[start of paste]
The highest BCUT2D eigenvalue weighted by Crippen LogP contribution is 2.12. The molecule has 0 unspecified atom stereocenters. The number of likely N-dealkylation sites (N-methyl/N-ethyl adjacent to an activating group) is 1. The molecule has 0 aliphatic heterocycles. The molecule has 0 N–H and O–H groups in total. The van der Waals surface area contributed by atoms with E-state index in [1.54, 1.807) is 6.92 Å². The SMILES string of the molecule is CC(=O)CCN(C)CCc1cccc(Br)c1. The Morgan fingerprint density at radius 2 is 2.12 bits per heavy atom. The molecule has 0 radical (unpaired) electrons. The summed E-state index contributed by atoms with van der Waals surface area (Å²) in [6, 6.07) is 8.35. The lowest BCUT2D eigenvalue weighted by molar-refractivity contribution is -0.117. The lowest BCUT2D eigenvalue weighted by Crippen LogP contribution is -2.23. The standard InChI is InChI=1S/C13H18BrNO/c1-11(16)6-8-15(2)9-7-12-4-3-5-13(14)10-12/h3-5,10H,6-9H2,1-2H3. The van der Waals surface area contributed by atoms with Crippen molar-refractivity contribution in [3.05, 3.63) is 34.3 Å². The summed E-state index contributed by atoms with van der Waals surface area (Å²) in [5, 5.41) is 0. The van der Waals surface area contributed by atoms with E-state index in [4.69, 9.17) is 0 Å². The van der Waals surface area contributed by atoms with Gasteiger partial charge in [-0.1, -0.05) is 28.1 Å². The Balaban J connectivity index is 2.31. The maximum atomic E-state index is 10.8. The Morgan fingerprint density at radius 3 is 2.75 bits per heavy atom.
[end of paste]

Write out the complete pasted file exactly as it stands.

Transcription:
The highest BCUT2D eigenvalue weighted by Crippen LogP contribution is 2.12. The molecule has 0 unspecified atom stereocenters. The number of likely N-dealkylation sites (N-methyl/N-ethyl adjacent to an activating group) is 1. The molecule has 0 aliphatic heterocycles. The molecule has 0 N–H and O–H groups in total. The van der Waals surface area contributed by atoms with E-state index in [1.54, 1.807) is 6.92 Å². The SMILES string of the molecule is CC(=O)CCN(C)CCc1cccc(Br)c1. The Morgan fingerprint density at radius 2 is 2.12 bits per heavy atom. The molecule has 0 radical (unpaired) electrons. The summed E-state index contributed by atoms with van der Waals surface area (Å²) in [6, 6.07) is 8.35. The lowest BCUT2D eigenvalue weighted by molar-refractivity contribution is -0.117. The lowest BCUT2D eigenvalue weighted by Crippen LogP contribution is -2.23. The standard InChI is InChI=1S/C13H18BrNO/c1-11(16)6-8-15(2)9-7-12-4-3-5-13(14)10-12/h3-5,10H,6-9H2,1-2H3. The van der Waals surface area contributed by atoms with Crippen molar-refractivity contribution in [3.05, 3.63) is 34.3 Å². The summed E-state index contributed by atoms with van der Waals surface area (Å²) in [5, 5.41) is 0. The van der Waals surface area contributed by atoms with E-state index in [4.69, 9.17) is 0 Å². The van der Waals surface area contributed by atoms with Gasteiger partial charge in [-0.1, -0.05) is 28.1 Å². The Balaban J connectivity index is 2.31. The maximum atomic E-state index is 10.8. The Morgan fingerprint density at radius 3 is 2.75 bits per heavy atom.